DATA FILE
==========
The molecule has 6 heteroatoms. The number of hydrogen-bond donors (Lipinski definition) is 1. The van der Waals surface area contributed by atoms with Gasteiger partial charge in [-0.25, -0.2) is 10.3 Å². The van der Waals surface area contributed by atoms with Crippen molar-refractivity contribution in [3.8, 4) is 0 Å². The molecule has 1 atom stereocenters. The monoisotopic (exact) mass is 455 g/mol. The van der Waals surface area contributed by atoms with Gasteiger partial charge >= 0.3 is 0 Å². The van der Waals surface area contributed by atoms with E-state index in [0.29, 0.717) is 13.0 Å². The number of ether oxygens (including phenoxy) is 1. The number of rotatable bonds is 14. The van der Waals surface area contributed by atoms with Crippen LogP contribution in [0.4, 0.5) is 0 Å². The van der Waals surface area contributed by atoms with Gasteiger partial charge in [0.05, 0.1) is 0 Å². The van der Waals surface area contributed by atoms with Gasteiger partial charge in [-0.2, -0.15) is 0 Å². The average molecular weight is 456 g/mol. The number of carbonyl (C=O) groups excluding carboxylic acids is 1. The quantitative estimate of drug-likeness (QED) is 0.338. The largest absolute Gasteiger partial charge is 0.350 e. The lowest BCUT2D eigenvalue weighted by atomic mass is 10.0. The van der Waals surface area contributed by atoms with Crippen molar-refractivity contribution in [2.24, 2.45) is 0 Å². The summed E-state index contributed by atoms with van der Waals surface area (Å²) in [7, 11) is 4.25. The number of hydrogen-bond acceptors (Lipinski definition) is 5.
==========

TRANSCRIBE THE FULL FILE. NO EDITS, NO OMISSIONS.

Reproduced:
The molecule has 6 heteroatoms. The number of hydrogen-bond donors (Lipinski definition) is 1. The van der Waals surface area contributed by atoms with Gasteiger partial charge in [-0.25, -0.2) is 10.3 Å². The van der Waals surface area contributed by atoms with Crippen molar-refractivity contribution in [3.8, 4) is 0 Å². The molecule has 1 atom stereocenters. The monoisotopic (exact) mass is 455 g/mol. The van der Waals surface area contributed by atoms with Gasteiger partial charge >= 0.3 is 0 Å². The van der Waals surface area contributed by atoms with E-state index in [0.29, 0.717) is 13.0 Å². The number of ether oxygens (including phenoxy) is 1. The number of rotatable bonds is 14. The van der Waals surface area contributed by atoms with Crippen LogP contribution in [0.4, 0.5) is 0 Å². The van der Waals surface area contributed by atoms with Gasteiger partial charge in [0.05, 0.1) is 0 Å². The van der Waals surface area contributed by atoms with Gasteiger partial charge in [-0.2, -0.15) is 0 Å². The average molecular weight is 456 g/mol. The number of carbonyl (C=O) groups excluding carboxylic acids is 1. The quantitative estimate of drug-likeness (QED) is 0.338. The largest absolute Gasteiger partial charge is 0.350 e. The lowest BCUT2D eigenvalue weighted by atomic mass is 10.0. The van der Waals surface area contributed by atoms with Crippen molar-refractivity contribution in [2.24, 2.45) is 0 Å². The summed E-state index contributed by atoms with van der Waals surface area (Å²) in [7, 11) is 4.25. The number of hydrogen-bond acceptors (Lipinski definition) is 5.